Why Akeneo believes AI is the future of PIM solutions
If you work in retail, then you probably know the importance of having a good product information management (PIM) system. This valuable tool helps brands make sure that their information is correct across the board, which in turn helps enhance the customer experience.
As a leader in PIM solutions, Akeneo is always looking for ways to make its systems work harder for retailer. Its newly developed AI technology, Franklin, is the latest example of this.
We spoke to product marketing director John Evans about the suprising benefits a PIM system can have on retailer operations and what new capabilities AI brings to the PIM world.
John Evans, Product Marketing Director, Akeneo
Can you tell us about Akeneo?
Akeneo is the number one open-source enterprise product information management (PIM) system. The Akeneo PIM is a business application that’s designed for marketers to use to collect, enrich, standardise, put into context and then distribute, product information for items that are sold on ecommerce sites, mobile applications, marketplaces, print catalogues, in-store and so forth.
It’s an environment that’s set up to categorise your products and keep track of all of the interesting information about them. There’s technical information, which is facts like the weight, the size, the colour, what it’s made of etc. Then there’s usage information where you might talk about how somebody can benefit from the product and how they could use it. The third piece of information is emotional information where you create a connection with your buyers by writing contextual product descriptions or including images that show something in context.
One example would be if you were trying to sell something like a bedspread. A photo of it folded up will let you see what colour it is and the texture of the material. But a more emotional image might be a picture of a bedroom with that bedspread on a big bed with matching pillows, so customers can see what this product might look like in their home.
The way people manage product information today is a challenge and this is the reason why PIM tools exist. A lot of this information is in multiple places – an ERP system, a marketing database, supplier information etc. You typically end up with this collection of spreadsheets that people have used to manage all this data. There’s no workflow, there’s no governance.
A tool like Akeneo PIM is designed to bring order to that chaos and provide a common place to define your catalogue, your categories and how things relate. You can create a workflow and make that whole process trackable.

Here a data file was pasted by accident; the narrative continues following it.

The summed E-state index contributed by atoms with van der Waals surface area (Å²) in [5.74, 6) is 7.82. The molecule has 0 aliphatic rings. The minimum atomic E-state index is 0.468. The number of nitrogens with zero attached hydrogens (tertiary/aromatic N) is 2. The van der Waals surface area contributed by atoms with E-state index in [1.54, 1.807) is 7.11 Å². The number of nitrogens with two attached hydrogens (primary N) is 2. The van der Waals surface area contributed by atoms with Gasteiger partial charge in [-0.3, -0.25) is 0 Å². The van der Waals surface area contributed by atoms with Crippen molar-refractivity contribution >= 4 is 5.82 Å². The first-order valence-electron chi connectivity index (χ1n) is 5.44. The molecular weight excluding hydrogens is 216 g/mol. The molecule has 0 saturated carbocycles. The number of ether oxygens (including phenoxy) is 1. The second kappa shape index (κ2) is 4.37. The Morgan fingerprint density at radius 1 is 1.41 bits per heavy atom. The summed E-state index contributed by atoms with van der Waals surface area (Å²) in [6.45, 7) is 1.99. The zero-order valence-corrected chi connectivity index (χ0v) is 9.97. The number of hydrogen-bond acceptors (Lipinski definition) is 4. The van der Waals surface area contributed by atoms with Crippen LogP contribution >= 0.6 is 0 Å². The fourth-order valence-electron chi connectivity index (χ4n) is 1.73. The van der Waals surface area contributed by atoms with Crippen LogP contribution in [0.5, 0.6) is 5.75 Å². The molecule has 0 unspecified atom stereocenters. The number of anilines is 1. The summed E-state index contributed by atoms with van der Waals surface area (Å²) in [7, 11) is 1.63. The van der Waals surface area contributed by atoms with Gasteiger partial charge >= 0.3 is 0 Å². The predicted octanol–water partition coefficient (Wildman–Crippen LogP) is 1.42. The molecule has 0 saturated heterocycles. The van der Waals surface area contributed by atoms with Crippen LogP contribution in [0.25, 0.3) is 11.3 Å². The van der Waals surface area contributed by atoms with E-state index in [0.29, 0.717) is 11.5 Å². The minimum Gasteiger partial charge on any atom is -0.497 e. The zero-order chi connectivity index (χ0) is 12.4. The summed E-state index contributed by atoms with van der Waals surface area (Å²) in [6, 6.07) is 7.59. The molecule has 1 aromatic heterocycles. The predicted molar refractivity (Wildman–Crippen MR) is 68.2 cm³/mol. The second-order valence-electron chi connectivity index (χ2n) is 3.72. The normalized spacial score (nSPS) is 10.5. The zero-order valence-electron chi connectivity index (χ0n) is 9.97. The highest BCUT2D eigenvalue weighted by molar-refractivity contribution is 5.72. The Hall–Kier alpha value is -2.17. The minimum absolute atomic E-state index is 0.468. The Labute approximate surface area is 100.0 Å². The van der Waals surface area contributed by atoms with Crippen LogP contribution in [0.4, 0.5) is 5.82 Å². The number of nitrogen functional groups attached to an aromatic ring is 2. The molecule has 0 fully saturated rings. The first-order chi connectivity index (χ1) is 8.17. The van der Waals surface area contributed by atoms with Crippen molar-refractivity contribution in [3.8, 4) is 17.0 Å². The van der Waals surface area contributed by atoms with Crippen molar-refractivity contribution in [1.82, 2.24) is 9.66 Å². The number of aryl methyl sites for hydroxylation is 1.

Why is Akeneo largely open source?
One reason is because it’s more transparent. We started with a community edition of our product that’s free to use. We also offer an enterprise version that has some additional features like Franklin that we charge a subscription fee in order to use.
It allowed us to get further adoption, to be more open and to serve more people, even those smaller outfits who didn’t have the budget to buy a PIM but still have a need to manage product information. It’s also allowed us to expand our ecosystem of partners. We have a marketplace on our website where we’ve got a pretty wide variety of extensions and integrations that have been created by technology partners and other contributors from the community.
This allowed us to add more capabilities to the product that much faster. Customers can use Akeneo and then they can extend it as they see fit by using the open source. The benefit of that compared to a proprietary solution is that you’ve not got to wait for the vendor to prioritise and get around to adding your capability – with open source you have capabilities to be able to do it yourself if you want.
What impact has the PIM had for your customers?
In general, with the Akeneo PIM our customers have told us that they are seeing an increase in their conversions, by as much as 50%, through having more consistent, accurate, complete and comprehensive product information. We’ve had a couple of customers tell us that they’ve seen their conversion rate increase three or four times.
The other benefit is typically a reduction in returns. Customers have said they’ve seen up to a 40% reduction in returns. This follows logically because if you know what you’re buying and you’re confident, and then you buy it and it’s exactly what the website said it was you’re likely to keep it. If it’s not, then you’ll more likely to return it.
Our customers also often talk about productivity increases for their catalogue management team. They might be 70% more productive in terms of processes because something that used to take a week now takes a day because they’re not having to fumble about with a hairball of spreadsheets.
Can you tell us when you brought the Franklin AI in and what it adds to the process?
If you think about the process of getting product information, from a retailer’s point of view sometimes that’s a real struggle. Sometimes manufacturers or suppliers don’t provide complete information. Retailers might have to go out looking for it, which is a costly, manual process to go through.
With Franklin, we applied a machine learning technology to the product data enrichment process. We have a curated library of product pages that we make available to companies using our PIM where they can retrieve product information from our sources to help them deliver a gold record of the technical product data.
We get the data from sources on the internet. We have a scoring methodology that decides if the sources are trustworthy or not and we validate the different attributes that are coming in. We can ascertain through our machine learning technology if we think this is accurate, reliable data and then we’ll present that to the PIM client and say ‘here’s some information that you may not have that you can use to populate your catalogue’.
What we’re doing over time is adding more product data intelligence capabilities to it to help users figure out what is the right way to present each product, and make recommendations, so that products are more easily found and shoppers will have a better product experience when they’re interacting with the ecommerce site.
Can you give us an example of this?
If you were shopping online for something that has a lot of attributes like a computer, you might go to a website, put in the features that you really care about, select two or three options that you might be interested in, click the compare button and what you get back is a grid of product information.